Since the apocalypse is happening right now (not really) what better time than to read a book about the last human in the universe? Which is exactly what I did this weekend (when I wasn’t glued to the Nintendo Switch I just bought myself). Anyway, I am very tired – because of course I’m writing this like two hours before it’s supposed to be posted at midnight – so I’ll just get right to it. Here’s my review of Zack Jordan’s The Last Human.
(All reviews are spoiler-free unless otherwise noted.)
The last human in the universe is on the run from a godlike intelligence in this rip-roaring debut space opera.
Sarya is the civilized galaxy’s worst nightmare: a Human.
Most days, Sarya doesn’t feel like the most terrifying creature in the galaxy.
Most days, she’s got other things on her mind. Like hiding her identity among the hundreds of alien species roaming the corridors of Watertower Station. Or making sure her adoptive mother doesn’t casually eviscerate one of their neighbors. Again.
And most days, she can almost accept that she’ll never know the truth–that she’ll never know why humanity was deemed too dangerous to exist. Or whether she really is–impossibly–the lone survivor of a species destroyed a millennium ago.
That is, until an encounter with a bounty hunter and a miles-long kinetic projectile leaves her life and her perspective shattered.
Thrown into the universe at the helm of a stolen ship–with the dubious assistance of a rebellious spacesuit, an android death enthusiast on his sixtieth lifetime, and a ball of fluff with an IQ in the thousands–Sarya begins to uncover an impossible truth.
What if humanity’s death and her own existence are simply two moves in a demented cosmic game, one played out by vast alien intellects? Stranger still, what if these mad gods are offering Sarya a seat at their table–and a second chance for humanity?
In The Last Human, Zack Jordan created an extremely imaginative world. I read a decent amount of science fiction, but this book really made me realize just how little of those stories include alien species. This book definitely had those in abundance, and it’s one of the things I liked most. It made the story feel diverse, even though it wasn’t in a way we’re familiar with. And I really liked it.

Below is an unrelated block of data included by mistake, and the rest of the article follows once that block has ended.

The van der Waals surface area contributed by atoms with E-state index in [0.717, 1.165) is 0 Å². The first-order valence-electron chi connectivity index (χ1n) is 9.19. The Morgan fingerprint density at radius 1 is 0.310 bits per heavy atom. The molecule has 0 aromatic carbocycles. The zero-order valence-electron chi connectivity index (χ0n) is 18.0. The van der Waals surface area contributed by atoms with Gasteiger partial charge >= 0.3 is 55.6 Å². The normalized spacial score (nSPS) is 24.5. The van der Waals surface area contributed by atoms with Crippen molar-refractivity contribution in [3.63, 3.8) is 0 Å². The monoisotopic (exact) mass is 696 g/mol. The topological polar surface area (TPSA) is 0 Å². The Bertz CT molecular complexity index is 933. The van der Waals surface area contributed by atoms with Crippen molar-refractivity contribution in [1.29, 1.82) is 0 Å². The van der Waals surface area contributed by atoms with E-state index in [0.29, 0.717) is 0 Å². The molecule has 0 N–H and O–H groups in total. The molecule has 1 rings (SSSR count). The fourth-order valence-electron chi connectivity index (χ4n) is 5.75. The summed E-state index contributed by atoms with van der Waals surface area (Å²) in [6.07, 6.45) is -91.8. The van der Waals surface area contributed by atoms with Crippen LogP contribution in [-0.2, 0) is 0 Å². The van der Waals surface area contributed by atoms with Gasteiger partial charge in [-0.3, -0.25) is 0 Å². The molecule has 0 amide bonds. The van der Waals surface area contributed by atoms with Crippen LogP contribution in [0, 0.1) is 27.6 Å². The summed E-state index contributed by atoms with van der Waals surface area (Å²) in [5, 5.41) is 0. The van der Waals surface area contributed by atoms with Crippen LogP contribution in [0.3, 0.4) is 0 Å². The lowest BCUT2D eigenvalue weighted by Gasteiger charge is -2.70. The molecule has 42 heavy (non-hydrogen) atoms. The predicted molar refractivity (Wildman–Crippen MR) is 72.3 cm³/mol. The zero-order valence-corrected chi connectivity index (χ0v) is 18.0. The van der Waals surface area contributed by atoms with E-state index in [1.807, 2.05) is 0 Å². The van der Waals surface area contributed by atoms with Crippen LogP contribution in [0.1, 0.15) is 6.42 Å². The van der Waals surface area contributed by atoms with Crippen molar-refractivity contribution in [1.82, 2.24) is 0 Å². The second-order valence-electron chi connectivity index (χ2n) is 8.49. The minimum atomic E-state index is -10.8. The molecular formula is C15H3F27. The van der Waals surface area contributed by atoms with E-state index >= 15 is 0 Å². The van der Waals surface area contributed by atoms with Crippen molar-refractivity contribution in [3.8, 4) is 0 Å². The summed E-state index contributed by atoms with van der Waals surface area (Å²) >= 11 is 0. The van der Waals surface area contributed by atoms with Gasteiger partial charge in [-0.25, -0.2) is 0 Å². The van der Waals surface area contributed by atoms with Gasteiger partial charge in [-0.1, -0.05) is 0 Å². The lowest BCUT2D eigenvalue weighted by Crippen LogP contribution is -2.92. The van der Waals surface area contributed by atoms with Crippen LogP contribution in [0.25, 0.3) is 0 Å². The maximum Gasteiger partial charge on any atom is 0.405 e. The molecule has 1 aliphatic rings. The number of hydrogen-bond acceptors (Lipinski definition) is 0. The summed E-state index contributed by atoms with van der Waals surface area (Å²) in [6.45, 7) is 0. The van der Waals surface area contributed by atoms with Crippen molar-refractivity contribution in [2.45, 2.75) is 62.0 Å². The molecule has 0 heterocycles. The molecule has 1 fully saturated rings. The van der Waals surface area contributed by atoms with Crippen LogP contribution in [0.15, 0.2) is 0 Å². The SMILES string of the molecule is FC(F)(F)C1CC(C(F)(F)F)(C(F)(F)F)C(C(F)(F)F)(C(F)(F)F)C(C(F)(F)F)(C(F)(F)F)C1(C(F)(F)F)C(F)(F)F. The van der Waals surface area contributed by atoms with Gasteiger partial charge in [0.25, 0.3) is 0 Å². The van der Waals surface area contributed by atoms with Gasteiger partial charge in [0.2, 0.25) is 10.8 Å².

The story started off really great. It begins with a human girl being raised by her adoptive mother. Who is a Widow, aka an enormous spider. (Full disclosure, I hate spiders with every fiber of my being and definitely had a moment where I didn’t think I could continue after realizing this book was about giant alien spiders. But I got over it, and it didn’t freak me out as much as I thought it would. No spider nightmares for me.) I really enjoyed how relatable the characters were, especially in the beginning, since it set the tone for the rest of the book. Even though the vast majority of characters belong to species we’ve never heard of (because they don’t exist), the author made it easy for the reader to empathize with them.
I really enjoyed the story and the writing. I liked how creative it was, and how interesting the world in this novel was. It definitely made me want to keep reading. Which brings me to my one complaint: this book felt SO LONG. I think the author did such a fantastic job setting everything up in the beginning, that the length was not really necessary. This book has a log of action, but the farther I got into it, the more it felt like it was dragging. It was one of those weird cases where I was super into it after the first chapter, and my interest gradually declined from there.
That said, it could just be my personal preferences and expectations. I can definitely see people loving this book, especially if they enjoy unusual sci-fi. Personally, I think I would have absolutely loved this if it had been a hundred pages shorter. I have nothing against long books (some of my all-time favorites have quadruple-digit page counts), I just think this might have been a more impactful story if it had been pared down a bit.
★★★☆☆ – The Last Human was a fun sci-fi novel with an interesting premise. I enjoyed reading it, and would definitely check out another book by Zack Jordan.
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This book was provided to me by NetGalley and the publisher. All opinions are my own.
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